Paul Lambert has admitted managing Aston Villa was the "toughest challenge" of his working life but that he remains proud of his time at the club.
Lambert, 45, was sacked on Wednesday after almost three years with the club after Villa dropped into the bottom three of the Premier League.
The Scot said he had been tasked by owner Randy Lerner to overhaul the squad and cut wages, and warned as to the scale of the job.
Lambert said in a statement issued through the League Managers' Association: "I am extremely proud to have managed Aston Villa, a founder member of the Football League, and this sentiment will always remain with me.
"My initial remit was to conduct a massive overhaul of the playing squad, lower the overall wage structure of the playing staff and achieve this whilst keeping the club in the Barclays Premier League.
Who will be the next Aston Villa manager?
Who will be the next Aston Villa manager?
1/8 Tim Sherwood
The short-term manager of Tottenham is in danger of becoming the next Alan Curbishley - linked with every vacancy but never landing the job. At one stage looked certain to take over at QPR but pulled out of the running after failing to get assurances about where the club was heading. With Aston Villa Randy Lerner making no secret of his desire to sell the club, there could be sticking points yet again.
2/8 Glenn Hoddle
The former England manager was among the staff at QPR but in the shake-up after Harry Redknapp departed he left Loftus Road too. Has not managed any side since he left Wolves in 2006, spending many of the intervening years as a television pundit.
3/8 Michael Laudrup
The Dane has been strongly linked with the vacancy at QPR and his agent has indicated he would be keen on a return to the Premier League - so much so he would be willing to take a pay cut from his current job as manager of Qatari side Lekhwiya. But his agent has also said Laudrup will honour his contract - meaning any move to Aston Villa might have to wait. The former Barcelona player is regarded highly after taking Swansea to League Cup success and instilling an easy-on-the-eye style of football in Wales despite a limited budget.
4/8 Jurgen Klinsmann
Jurgen Klinsmann has often found himself linked with a return to the Premier League where he remains well loved for his entertaining spell as a Tottenham striker. Is still the manager of the United States, a job he took in 2011, and with another World Cup very far away he could be tempted by a return to club football.
5/8 Gareth Southgate
Having only been appointed as manager of the England Under-21s in 2013 it would take a lot to tempt Southgate away. But his history with Aston Villa makes is a possibility - the former defender made over 200 appearances for the Villains. Only other management experience came at Middlesbrough - where he oversaw the club's relegation from the Premier League.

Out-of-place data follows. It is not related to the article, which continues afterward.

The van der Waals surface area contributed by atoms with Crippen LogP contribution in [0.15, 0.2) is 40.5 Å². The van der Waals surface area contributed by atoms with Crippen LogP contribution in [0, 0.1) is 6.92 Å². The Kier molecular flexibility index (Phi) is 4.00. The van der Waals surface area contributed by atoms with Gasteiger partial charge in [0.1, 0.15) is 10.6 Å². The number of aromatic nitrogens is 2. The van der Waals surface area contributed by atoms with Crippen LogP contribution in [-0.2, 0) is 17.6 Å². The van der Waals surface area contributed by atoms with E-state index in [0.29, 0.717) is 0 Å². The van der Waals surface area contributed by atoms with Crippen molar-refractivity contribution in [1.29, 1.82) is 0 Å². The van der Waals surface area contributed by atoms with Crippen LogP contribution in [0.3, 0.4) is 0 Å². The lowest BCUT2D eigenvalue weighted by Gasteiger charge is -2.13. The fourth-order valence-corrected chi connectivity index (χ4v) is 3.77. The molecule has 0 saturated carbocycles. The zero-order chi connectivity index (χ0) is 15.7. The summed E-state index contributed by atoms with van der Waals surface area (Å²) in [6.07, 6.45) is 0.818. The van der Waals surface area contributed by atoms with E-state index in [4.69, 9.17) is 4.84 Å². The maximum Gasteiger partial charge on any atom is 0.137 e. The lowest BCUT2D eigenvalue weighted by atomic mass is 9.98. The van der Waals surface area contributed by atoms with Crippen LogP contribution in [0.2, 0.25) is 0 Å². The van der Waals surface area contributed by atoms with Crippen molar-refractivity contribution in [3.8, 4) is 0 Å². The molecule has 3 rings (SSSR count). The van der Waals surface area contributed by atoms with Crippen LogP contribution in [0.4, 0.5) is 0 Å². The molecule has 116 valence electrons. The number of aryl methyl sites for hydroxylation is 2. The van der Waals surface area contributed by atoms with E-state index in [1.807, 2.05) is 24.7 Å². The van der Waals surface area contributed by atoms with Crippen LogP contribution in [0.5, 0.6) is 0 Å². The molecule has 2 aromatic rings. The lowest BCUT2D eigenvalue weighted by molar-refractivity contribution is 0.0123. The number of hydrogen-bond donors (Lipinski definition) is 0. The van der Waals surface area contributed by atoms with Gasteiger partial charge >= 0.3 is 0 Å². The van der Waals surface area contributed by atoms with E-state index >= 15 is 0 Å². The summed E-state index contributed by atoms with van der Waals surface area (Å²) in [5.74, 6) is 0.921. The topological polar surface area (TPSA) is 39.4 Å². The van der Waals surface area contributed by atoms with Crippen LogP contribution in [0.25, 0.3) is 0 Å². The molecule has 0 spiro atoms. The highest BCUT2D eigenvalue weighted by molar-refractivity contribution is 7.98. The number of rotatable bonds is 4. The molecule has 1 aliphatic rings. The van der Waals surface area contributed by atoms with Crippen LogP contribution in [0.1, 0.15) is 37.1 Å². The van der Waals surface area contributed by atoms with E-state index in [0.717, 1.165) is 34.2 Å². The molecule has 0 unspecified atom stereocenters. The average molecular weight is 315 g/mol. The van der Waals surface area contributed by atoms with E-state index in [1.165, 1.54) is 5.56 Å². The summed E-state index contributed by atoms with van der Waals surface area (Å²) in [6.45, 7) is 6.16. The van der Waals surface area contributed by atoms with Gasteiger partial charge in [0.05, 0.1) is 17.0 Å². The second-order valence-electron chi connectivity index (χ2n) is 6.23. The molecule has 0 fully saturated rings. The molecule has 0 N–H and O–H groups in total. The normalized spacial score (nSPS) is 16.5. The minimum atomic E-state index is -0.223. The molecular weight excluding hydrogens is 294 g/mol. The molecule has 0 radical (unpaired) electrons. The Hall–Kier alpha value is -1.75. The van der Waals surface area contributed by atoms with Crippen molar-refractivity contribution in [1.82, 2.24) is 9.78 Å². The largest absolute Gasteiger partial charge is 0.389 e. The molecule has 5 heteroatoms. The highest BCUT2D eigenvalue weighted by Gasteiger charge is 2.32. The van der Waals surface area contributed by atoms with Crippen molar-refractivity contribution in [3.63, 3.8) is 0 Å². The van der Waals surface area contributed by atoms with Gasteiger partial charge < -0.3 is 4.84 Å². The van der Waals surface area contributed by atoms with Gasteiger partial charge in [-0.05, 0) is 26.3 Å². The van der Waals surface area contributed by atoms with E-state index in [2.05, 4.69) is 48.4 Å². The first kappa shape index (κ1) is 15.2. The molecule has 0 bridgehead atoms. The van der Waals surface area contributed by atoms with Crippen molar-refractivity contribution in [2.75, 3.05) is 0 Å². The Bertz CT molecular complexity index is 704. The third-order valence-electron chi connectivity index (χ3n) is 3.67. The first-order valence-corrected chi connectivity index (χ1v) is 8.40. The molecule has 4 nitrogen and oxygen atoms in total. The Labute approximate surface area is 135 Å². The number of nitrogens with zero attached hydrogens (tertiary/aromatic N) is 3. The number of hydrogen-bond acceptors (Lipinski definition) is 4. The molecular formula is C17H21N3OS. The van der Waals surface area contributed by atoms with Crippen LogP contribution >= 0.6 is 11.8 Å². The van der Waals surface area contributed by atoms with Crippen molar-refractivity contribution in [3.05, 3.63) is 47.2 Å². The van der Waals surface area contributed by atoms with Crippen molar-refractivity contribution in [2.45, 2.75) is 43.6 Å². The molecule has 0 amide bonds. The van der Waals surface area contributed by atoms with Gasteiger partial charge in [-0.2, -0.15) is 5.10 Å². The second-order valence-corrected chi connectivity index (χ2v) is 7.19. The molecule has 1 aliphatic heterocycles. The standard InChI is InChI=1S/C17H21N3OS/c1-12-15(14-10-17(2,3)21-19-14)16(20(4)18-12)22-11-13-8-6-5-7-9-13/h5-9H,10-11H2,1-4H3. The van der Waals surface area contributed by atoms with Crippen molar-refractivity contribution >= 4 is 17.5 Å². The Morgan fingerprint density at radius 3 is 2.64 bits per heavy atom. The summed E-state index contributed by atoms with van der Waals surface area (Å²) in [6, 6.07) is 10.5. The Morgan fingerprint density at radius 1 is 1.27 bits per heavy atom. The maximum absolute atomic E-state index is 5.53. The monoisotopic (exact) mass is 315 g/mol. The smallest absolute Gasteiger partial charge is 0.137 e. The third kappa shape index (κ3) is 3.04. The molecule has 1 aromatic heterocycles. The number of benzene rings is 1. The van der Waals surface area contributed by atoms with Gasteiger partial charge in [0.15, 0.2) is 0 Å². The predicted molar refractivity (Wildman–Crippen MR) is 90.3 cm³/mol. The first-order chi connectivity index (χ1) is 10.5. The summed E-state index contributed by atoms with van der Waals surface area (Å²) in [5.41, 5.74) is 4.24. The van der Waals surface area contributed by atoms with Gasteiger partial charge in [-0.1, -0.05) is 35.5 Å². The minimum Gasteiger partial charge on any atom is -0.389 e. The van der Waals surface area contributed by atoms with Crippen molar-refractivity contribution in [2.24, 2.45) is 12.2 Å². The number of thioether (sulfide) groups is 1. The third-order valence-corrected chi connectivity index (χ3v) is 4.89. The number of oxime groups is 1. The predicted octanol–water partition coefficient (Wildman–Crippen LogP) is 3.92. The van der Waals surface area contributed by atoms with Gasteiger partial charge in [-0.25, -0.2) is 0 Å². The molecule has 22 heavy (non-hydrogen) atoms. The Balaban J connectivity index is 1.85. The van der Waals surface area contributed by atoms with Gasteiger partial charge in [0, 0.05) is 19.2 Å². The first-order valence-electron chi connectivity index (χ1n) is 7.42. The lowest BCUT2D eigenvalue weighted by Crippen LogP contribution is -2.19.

6/8 Neil Lennon
The former Celtic manager only recently returned to management with Bolton where he made a quick impact to help them move away from the relegation zone. Recent results haven't been quite so impressive but five league titles with Celtic and some impressive Champions League results see his stock remain high.
7/8 Roy Keane
Was recently among Paul Lambert's staff at Aston Villa before departing to concentrate on his assistant role with the Republic of Ireland. The appointment of Keane would see someone arrive who already knows the players and the club and he certainly has the fear factor if that is what is needed to kick the faltering team into shape. However the former Manchester United captain has failed to replicate his success as a player in the management roles he has held at Sunderland and Ipswich.
8/8 Sean Dyche
A coach with real respect and is proving why he's regarded so highly by giving Burnley a real fighting chance of Premier League survival despite the shoestring budget at Turf Moor. Would take a lot to tempt him away - particularly just for another relegation battle.
"There was also a concerted effort to purchase and develop younger players who would provide a solid footing for the football club to move forward and enhance the value of the playing squad in the future.
"When I came on board the club's owner, Randy Lerner, warned me that I was embarking on the toughest challenge of my working life and he was not wrong.
"But I have never stepped away from hard work and I put my heart and soul into the job from my first day until my last."
Lambert signed a contract extension after a good start to the season in September, however Villa's form deteriorated and included a dismal run of 659 minutes without a top-flight goal.
It ended against Chelsea on Saturday but Tuesday's loss at Hull saw them drop into the bottom three.
First-team coach Scott Marshall and goalkeeping coach Andy Marshall will be charge ahead of Sunday's home FA Cup tie with Leicester and former Tottenham boss Tim Sherwood, current Real Madrid assistant Paul Clement and USA head coach Jurgen Klinsmann installed among the bookmakers' favourites to replace Lambert.
Lambert thanked Lerner, his coaching staff, the players, the fans and former chief executive Paul Faulkner - but perhaps significantly not Faulkner's successor Tom Fox.
He said: "To the players, my sincere thanks to each and every one of them. They are a fantastic group of players and I wish them every success for the rest of their playing careers. I hope to see many of them achieve great things in the game.
"Finally, I pay tribute to the supporters who are among the most passionate I have ever encountered. They rightly hold huge expectations for their beloved football club and I sincerely hope they are rewarded with the success they deserve.
"I completely understand their frustrations and always shared their view that the football club is too big not to be competing at the top end of the table. I hope that can happen."
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